A Tireless Advocate for D.C. Woman Champions City Culture, Politics

By Washington, Adrienne T. | The Washington Times (Washington, DC), December 22, 1997 | Go to article overview

A Tireless Advocate for D.C. Woman Champions City Culture, Politics


Washington, Adrienne T., The Washington Times (Washington, DC)


Wherever you bump into the gregarious Gail Dixon of Northeast, she's passing out multicolored leaflets.

A yellow one invites you to attend a D.C. Statehood Party rally. A pink one invites you to an informal "potluck" chat through her Just Friends community group. A green one inspires you to attend a cultural event at the University of the District of Columbia.

One of the first things you learn about Ms. Dixon is that she's a critical connection to the District's intricately interwoven political, social and cultural circles.

"A voice in the wilderness," is how this erstwhile lobbyist and activist characterizes herself. "There's got to be a voice to keep things honest," she says.

You name it - a book fair, a clothing drive, a political lobby - Ms. Dixon's advocacy runs the gamut of Washington life.

Oddly, when Ms. Dixon, 50, first arrived to study the classics at Howard University during the 1960s, she says she was "in culture shock." Now she's a staunch purveyor, promoter and protector of the city's arts and culture.

She was one of 10 sheltered children raised in a Pentecostal family in Trenton, N.J., where "there was nothing relative to your culture unless you left town."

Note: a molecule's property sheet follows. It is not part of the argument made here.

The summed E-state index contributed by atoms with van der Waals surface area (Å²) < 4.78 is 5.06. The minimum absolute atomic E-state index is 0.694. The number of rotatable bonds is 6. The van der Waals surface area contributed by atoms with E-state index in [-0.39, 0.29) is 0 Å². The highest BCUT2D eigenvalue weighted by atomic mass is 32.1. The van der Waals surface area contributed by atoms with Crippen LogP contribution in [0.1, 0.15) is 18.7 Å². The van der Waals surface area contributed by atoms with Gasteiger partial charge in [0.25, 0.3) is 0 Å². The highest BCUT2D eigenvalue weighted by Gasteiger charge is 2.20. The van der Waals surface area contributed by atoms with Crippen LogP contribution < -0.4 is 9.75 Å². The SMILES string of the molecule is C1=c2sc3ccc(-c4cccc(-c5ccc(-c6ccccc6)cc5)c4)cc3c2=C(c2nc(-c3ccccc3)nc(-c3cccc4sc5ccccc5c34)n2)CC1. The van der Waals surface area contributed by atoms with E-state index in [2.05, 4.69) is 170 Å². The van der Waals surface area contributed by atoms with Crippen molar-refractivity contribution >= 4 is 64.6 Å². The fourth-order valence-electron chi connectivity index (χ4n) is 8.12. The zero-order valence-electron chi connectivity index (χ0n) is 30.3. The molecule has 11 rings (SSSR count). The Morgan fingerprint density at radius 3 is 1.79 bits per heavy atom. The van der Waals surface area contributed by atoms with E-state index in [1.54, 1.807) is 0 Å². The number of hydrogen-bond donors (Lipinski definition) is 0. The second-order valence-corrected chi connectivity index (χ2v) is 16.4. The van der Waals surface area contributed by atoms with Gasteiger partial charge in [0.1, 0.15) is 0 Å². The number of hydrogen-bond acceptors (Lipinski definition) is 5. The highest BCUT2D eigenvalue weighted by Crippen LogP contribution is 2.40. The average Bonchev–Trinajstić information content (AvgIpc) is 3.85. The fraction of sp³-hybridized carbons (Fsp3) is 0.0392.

She left Howard after an "eye-opening" year to "find myself," she says smirking. This after "getting a taste of getting involved," mainly through the Student Non-Violent Coordinating Committee - her first introduction to activism and Marion Barry.

A staunch home-rule advocate, she laments what she now detects is a lack of activism in the District as evidenced by the "shameful" low voter turnout in the Dec. 2 special election for a D.C. Council seat.

"You can't just sit down and be quiet, because then you get what you deserve. You have to take a stand for something sometime. You've got to be a part of what's going on or don't open your mouth," says this fast-talking, quick-thinking woman.

And, what does Gail Dixon stand for?

"Our rights as citizens," she snaps. "We shouldn't have to fight so hard for basic rights that you expect people to do for people."

It wasn't until the mid-1980s, however, that she was able to get paid for her activism in what traditionally had not been considered "a real job. …

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